When it comes to diamond pricing, factors like carat, color and clarity pop up in the mind, and people are quick to the decision that these are the sole characteristics that determine the price of a diamond. As true as that is, it’s not entirely so. There are tons of other factors in play, not the least of which are sellers’ markups and policies. Of all the secondary elements that balloon up or shrink down the price of a diamond, the policy of a seller and their markup are the two most important. Yet they are also the least known elements about diamond pricing.
Here is what you didn’t know made a considerable impact on diamond pricing.
Of the two factors, what affects the price most is the markups reserved by the sellers. Sellers like Harry Winston and Tiffany charge high premiums for their products, on the strength of their signature designs, flawless craftsmanship, top-notch quality, but also for their brand value. The brand value balloons up the price by a significant margin. Leaving out the flagship brands, even the mall stores keep a pretty high markup, which weighs in to make the price bigger. So, customers end up paying for both product and the prestige of the brand.
Another reason that bumps the price up pretty high is the overhead cost of running a swanky store. The physical stores have the polish and veneer of up class brands which cost the companies pretty high. That cost, in parts are recovered through the product pricing. So, in some ways, the cost of the business gets passed on to the customers who unknowingly pay for the building and upkeep of the premise. This is where online buying gets the much-need advantage. They do not have overheads this big and that supports moderate pricing.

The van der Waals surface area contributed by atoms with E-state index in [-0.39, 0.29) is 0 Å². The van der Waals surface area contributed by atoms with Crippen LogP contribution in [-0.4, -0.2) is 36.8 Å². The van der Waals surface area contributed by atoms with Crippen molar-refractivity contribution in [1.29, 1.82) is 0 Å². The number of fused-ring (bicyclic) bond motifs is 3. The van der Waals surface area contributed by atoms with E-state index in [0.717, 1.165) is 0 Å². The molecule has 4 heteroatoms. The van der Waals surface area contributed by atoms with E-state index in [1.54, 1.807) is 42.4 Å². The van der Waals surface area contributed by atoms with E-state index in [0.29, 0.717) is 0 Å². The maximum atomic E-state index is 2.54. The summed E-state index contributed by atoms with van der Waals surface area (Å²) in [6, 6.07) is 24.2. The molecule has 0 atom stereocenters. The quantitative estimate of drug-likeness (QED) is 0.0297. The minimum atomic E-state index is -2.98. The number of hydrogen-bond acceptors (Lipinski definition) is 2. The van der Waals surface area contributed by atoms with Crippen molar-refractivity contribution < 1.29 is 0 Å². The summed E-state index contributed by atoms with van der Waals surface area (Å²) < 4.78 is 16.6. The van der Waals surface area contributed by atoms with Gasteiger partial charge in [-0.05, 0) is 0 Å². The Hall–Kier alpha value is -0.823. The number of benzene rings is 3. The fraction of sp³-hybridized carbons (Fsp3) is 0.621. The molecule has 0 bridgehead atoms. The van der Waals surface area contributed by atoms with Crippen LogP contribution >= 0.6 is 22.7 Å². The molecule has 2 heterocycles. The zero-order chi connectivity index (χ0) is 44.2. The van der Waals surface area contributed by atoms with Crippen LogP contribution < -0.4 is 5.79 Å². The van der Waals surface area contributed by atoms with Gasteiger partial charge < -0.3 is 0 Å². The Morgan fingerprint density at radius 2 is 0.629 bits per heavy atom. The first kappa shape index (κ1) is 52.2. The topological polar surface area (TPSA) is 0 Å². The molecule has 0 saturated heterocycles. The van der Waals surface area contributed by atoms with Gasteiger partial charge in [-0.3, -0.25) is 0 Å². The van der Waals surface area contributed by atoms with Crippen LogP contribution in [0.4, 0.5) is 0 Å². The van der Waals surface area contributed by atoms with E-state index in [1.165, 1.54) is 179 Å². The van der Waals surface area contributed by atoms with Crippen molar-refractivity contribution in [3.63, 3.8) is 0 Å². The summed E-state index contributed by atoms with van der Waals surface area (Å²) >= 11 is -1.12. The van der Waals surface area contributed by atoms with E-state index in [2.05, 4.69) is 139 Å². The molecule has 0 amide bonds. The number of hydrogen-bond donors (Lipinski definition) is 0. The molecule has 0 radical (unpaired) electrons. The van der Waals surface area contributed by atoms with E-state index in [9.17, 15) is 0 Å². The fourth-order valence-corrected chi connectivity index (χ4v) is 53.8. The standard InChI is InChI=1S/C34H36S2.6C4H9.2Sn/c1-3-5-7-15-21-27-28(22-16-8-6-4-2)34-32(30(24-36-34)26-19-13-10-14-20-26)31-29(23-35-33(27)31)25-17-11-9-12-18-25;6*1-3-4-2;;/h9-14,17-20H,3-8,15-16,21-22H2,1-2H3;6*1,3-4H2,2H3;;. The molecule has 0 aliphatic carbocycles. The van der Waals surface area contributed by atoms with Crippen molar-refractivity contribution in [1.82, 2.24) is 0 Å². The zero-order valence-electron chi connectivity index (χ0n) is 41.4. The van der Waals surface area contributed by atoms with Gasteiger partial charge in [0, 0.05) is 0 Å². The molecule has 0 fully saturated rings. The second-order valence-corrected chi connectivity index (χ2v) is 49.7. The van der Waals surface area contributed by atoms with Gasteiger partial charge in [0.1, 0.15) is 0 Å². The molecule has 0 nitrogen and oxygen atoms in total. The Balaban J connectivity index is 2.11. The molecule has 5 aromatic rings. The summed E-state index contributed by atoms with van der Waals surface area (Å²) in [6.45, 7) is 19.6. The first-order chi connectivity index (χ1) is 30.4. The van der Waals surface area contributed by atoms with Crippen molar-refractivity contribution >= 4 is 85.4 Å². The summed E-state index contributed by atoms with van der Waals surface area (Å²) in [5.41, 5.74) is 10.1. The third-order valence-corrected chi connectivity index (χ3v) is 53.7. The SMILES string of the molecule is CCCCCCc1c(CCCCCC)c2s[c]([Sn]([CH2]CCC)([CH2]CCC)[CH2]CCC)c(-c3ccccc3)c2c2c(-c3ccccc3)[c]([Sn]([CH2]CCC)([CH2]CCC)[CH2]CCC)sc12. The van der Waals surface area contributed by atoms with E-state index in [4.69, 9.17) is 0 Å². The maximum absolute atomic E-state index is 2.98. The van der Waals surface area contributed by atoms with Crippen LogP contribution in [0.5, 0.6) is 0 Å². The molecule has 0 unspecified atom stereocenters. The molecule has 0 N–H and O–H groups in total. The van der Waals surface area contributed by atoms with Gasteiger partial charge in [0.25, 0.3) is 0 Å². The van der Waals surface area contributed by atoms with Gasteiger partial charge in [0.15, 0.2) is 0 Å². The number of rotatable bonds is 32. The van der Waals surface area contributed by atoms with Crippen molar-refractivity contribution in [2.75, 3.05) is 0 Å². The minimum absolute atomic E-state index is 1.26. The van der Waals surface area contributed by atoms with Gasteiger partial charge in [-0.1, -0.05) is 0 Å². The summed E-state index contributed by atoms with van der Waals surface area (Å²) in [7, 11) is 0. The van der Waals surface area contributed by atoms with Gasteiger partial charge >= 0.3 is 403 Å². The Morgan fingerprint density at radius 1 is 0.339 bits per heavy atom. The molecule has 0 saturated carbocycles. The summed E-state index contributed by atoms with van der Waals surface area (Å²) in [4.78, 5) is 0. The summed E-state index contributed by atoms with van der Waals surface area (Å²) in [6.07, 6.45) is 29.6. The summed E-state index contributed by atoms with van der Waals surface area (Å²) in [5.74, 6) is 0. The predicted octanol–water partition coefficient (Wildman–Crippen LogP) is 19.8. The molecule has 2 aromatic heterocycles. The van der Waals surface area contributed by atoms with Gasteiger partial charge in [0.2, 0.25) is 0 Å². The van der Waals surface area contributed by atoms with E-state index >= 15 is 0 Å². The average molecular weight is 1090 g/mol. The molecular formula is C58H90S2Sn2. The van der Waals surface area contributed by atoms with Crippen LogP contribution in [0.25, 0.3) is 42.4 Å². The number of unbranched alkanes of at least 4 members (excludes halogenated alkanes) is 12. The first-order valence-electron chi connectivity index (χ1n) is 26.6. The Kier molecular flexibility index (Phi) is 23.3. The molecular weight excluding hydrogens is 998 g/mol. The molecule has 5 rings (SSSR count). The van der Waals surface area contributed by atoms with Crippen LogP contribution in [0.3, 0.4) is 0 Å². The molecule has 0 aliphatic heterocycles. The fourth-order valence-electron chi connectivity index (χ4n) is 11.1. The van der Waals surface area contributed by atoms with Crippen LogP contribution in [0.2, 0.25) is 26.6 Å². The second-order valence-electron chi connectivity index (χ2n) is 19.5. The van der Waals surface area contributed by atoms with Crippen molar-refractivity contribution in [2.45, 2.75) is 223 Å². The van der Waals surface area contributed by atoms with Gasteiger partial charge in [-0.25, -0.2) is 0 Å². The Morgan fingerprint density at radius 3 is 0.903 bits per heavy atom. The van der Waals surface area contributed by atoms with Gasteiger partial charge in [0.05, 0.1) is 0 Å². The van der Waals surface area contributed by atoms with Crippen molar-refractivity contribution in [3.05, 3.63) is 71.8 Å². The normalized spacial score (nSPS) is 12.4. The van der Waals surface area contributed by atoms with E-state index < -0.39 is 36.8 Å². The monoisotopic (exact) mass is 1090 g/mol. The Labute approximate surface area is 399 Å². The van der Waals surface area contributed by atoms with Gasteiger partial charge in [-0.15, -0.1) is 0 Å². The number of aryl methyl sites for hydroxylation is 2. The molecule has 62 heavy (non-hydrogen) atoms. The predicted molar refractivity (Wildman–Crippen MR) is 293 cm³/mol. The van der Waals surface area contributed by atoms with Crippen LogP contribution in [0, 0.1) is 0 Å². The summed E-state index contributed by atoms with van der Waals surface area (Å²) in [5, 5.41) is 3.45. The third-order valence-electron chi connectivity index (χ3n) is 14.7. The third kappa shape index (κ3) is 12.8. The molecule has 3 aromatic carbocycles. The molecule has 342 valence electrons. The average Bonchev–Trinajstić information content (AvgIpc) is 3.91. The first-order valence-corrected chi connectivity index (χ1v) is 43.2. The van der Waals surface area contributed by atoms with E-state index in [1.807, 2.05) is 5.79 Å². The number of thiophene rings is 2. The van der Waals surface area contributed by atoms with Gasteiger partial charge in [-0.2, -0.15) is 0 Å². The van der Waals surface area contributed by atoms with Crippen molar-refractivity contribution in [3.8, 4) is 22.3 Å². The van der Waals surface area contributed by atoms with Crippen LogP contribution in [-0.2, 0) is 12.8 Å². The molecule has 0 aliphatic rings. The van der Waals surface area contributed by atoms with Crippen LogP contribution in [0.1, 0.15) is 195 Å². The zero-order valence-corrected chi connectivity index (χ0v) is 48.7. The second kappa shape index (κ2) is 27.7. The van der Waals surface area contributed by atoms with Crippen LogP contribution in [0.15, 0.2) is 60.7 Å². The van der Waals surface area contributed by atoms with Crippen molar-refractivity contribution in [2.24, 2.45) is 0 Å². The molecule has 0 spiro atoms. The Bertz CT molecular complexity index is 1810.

Another thing that makes diamond prices a little too much is the respective policies of the jewelers, all of whom have their own set. Terms like buybacks, resizing, warranty, return, etc. add to make the price heavier. The seller, when pricing a product include all the costs involved in offering these facilities thereby making the seller price bigger than it needs to be. So, when you see some generous policies, remember to factor that into the pricing of the seller.
While there is no way avoiding these altogether, you can always shop online and gain some cost advantage that is otherwise unavailable.